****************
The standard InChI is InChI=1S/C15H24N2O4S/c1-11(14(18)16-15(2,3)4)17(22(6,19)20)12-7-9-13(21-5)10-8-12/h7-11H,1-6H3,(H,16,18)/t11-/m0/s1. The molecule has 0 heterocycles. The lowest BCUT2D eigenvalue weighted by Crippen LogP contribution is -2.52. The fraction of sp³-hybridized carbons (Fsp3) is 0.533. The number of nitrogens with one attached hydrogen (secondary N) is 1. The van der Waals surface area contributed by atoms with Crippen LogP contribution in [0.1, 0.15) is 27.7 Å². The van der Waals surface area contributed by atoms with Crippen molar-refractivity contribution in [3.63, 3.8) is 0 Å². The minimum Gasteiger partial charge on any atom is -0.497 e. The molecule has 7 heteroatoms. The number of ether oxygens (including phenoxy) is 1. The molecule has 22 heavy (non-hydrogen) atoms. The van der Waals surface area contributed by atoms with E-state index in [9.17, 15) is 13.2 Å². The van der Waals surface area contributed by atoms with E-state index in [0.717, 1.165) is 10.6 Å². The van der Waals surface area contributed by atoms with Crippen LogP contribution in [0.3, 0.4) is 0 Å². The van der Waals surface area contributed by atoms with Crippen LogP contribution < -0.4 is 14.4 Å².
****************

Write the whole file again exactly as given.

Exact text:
The standard InChI is InChI=1S/C15H24N2O4S/c1-11(14(18)16-15(2,3)4)17(22(6,19)20)12-7-9-13(21-5)10-8-12/h7-11H,1-6H3,(H,16,18)/t11-/m0/s1. The molecule has 0 heterocycles. The lowest BCUT2D eigenvalue weighted by Crippen LogP contribution is -2.52. The fraction of sp³-hybridized carbons (Fsp3) is 0.533. The number of nitrogens with one attached hydrogen (secondary N) is 1. The van der Waals surface area contributed by atoms with Crippen LogP contribution in [0.1, 0.15) is 27.7 Å². The van der Waals surface area contributed by atoms with Crippen molar-refractivity contribution in [3.63, 3.8) is 0 Å². The minimum Gasteiger partial charge on any atom is -0.497 e. The molecule has 7 heteroatoms. The number of ether oxygens (including phenoxy) is 1. The molecule has 22 heavy (non-hydrogen) atoms. The van der Waals surface area contributed by atoms with E-state index in [9.17, 15) is 13.2 Å². The van der Waals surface area contributed by atoms with E-state index in [0.717, 1.165) is 10.6 Å². The van der Waals surface area contributed by atoms with Crippen LogP contribution in [0.3, 0.4) is 0 Å². The van der Waals surface area contributed by atoms with Crippen LogP contribution < -0.4 is 14.4 Å².